Cork taint is most commonly caused by trichloroanisole (TCA), pictured at left. This is a contaminant found in a percentage of natural cork. (It also commonly contaminates fruits and vegetables.) At higher levels, TCA can make a wine smell lightly, or strongly, like a moldy basement, ruining the experience. At lower levels, TCA mutes aromas and flavors, substantially decreasing enjoyment even when one is not necessarily aware of its presence.
In my experience tasting wines for review both here and when I was a contributing editor at Wine Enthusiast from 2013 to 2022, between 3-6% of wines I have tasted that were closed by natural cork showed signs of TCA taint or some other moldy contaminant. These findings are largely consistent with those from the Cork Quality Council, which found an average of 3% of corks contaminated through September 2021 using GCMS testing (numbers were higher in some previous years). As of Q1 2023, the group reports seeing an average of 1%.
Below is a summary of articles I’ve written about cork taint, ordered roughly by overall utility.
Everything you ever wanted to know about cork taint (2020)
Why you should smell the cork when opening a bottle of wine (2018)
How big of an issue is cork taint really? (2022)
How much cork taint comes from sources other than the cork? (2023)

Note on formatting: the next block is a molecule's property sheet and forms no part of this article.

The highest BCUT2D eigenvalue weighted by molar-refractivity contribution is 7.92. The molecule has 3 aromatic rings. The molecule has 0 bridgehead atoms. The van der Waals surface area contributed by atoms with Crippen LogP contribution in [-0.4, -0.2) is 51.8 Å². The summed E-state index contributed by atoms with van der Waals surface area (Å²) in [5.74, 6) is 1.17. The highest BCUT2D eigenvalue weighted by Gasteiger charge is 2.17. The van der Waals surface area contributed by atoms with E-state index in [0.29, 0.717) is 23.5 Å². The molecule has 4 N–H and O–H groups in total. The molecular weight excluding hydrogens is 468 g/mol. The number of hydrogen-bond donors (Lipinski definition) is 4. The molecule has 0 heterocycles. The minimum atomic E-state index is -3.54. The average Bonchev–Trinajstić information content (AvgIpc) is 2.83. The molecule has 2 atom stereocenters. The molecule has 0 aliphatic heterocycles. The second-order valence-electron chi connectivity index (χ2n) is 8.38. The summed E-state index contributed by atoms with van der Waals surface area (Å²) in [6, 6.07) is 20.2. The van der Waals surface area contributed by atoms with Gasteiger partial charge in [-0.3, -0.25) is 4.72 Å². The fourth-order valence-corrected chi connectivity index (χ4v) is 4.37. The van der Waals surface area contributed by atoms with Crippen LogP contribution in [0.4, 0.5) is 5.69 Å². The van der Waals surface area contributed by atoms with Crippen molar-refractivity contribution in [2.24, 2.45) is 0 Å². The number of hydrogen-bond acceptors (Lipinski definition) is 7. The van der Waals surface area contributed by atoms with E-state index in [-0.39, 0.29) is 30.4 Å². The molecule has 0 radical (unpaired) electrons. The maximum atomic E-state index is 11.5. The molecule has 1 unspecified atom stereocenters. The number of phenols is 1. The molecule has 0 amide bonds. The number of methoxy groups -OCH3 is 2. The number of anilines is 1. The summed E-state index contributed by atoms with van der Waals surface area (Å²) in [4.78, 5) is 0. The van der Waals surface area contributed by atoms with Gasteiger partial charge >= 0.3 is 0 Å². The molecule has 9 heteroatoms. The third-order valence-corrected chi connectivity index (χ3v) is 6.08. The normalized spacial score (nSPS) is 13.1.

An example of why smelling the cork matters (2020)
How to return a corked bottle of wine (and why you should) (2012)
My Top 10 All-Time Cork Taint Stories: Numbers 10-6 (2022)
My Top 10 All-Time Cork Taint Stories: Numbers 5-1 (2022)
The closure industry is changing (2021)
Yes, cork taint is still a problem (2018)
Eight takeaways on closure choice and cork taint in Washington wine (2019)
On closure choice and cork taint in Washington wine (2018)
The Corked Counter: Numbers from a half year of counting (2011)
How two wines changed the way that I think about cork taint (2013)
Screw it! (or how I came to believe in screw caps and other alternative wine closures) (2010)
Screw it! Part II: The experience of six Washington wineries using alternative closures (2010)
Screw it! Part III: The Closing Argument on Alternative Closures (2010)
Updated May 17, 2023.